Saparua Island: Love and Rupture in the Moluccas

How do you win someone over after you’ve plundered his livelihood, strangled his religion, denigrated his race, and murdered his children? Strangely enough, this thought kept popping into my mind as the naked fishermen ran back and forth on their skiff, whooping and hollering and hauling in lines. “Um, I’m not sure this is an… Continue reading Saparua Island: Love and Rupture in the Moluccas

Pulau Rhun: snorkel the microcosm

People do strange things to see fishes. Take, for example, our snorkel group. We dragged a reluctant captain from his slumber on the rainiest morning of our stay, loaded up his oversized canoe with fins and tubes and masks, threw in a little fried rice and smattering of fruit, and set out across the widest… Continue reading Pulau Rhun: snorkel the microcosm

The Road to Mandalay

  “We’re not lost,” Seinn smiled at us from the front seat of the SUV. “There’s some construction, so we have to take this ro—” a huge crater slammed the front wheel down to the substrata of the earth’s crust and tossed Seinn from her seat and into the troposphere. She landed with a hopeless… Continue reading The Road to Mandalay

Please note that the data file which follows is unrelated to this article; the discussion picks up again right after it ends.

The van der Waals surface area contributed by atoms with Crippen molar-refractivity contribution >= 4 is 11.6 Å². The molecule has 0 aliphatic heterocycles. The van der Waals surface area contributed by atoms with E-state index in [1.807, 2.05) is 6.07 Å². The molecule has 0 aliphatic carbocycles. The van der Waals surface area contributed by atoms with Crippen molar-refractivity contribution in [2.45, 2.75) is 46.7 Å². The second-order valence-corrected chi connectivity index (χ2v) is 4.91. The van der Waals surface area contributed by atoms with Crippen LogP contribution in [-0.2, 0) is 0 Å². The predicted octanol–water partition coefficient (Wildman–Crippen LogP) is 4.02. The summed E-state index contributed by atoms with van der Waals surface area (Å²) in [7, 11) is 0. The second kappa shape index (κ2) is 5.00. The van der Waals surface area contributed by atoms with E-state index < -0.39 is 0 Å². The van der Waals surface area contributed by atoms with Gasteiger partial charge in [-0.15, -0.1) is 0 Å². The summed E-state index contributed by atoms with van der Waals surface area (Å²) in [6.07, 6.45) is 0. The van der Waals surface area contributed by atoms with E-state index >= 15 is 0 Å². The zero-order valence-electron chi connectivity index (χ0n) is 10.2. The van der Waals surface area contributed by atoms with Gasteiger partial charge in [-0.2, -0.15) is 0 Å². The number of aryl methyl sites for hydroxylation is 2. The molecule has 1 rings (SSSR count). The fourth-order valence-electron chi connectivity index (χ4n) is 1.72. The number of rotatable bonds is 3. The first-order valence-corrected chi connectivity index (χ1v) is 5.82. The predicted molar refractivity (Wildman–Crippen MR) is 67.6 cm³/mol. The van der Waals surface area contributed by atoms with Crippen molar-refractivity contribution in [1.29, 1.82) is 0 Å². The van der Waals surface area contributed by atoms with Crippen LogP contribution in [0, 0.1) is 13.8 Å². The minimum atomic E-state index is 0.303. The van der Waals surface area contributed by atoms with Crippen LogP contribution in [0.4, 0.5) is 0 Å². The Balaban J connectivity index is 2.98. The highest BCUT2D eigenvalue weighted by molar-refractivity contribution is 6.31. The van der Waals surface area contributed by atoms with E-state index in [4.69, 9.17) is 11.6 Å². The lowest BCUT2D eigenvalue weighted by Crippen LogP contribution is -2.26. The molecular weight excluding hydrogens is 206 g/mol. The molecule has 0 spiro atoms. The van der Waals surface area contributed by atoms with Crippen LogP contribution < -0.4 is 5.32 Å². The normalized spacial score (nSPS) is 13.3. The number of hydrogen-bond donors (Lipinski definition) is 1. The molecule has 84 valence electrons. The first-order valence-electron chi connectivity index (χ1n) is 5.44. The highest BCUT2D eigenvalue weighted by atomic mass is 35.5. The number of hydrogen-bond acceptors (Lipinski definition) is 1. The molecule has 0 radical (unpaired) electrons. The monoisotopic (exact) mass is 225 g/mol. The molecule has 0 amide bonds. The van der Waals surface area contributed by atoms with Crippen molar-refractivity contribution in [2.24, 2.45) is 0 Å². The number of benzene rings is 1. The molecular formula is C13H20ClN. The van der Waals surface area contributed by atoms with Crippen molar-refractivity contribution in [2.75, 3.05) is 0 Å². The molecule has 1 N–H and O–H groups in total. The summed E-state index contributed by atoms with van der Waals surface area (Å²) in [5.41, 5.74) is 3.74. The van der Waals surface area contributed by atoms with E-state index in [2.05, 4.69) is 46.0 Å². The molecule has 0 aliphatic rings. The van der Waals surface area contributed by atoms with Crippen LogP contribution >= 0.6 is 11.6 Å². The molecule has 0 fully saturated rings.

Sri Lanka 11: Colombo Daze

This was the city I almost forgot to photograph, the city of friends we’d vowed to visit, the city of whining motorbikes, scrambling tuk-tuks, and rainbows of fresh fruit swarming round busloads of elbows and shoulders hanging out windows barreling through intersections and coughing fog behind.   Colombo: city of such welcoming homes and such… Continue reading Sri Lanka 11: Colombo Daze

Sri Lanka 7: Kandy Botanical Gardens

I’ve witnessed a million bats tear-drop from limbs of a hundred ancient trees, and I’ve heard their godless squawking ringing through mid-morning’s breeze, and I’ve turned to my wife and said I thought these crazy guys belonged to the night.  Why won’t they shut up? I’ve strolled beneath the zig-limbs’-zag of squat trees growing themselves… Continue reading Sri Lanka 7: Kandy Botanical Gardens

Sri Lanka 2: James Taylor’s Legacy

His plaster bust watches over the entrance to the Hanthana Tea Museum: James Taylor, Scotsman, emigrant to Ceylon, promulgator of tea, father of the island’s most famous and marketable commodity. The placard at his cold, white side lists basic biographical data: the guy stood 6’4”, weighed two-sixty-something, and died at the relatively young age of… Continue reading Sri Lanka 2: James Taylor’s Legacy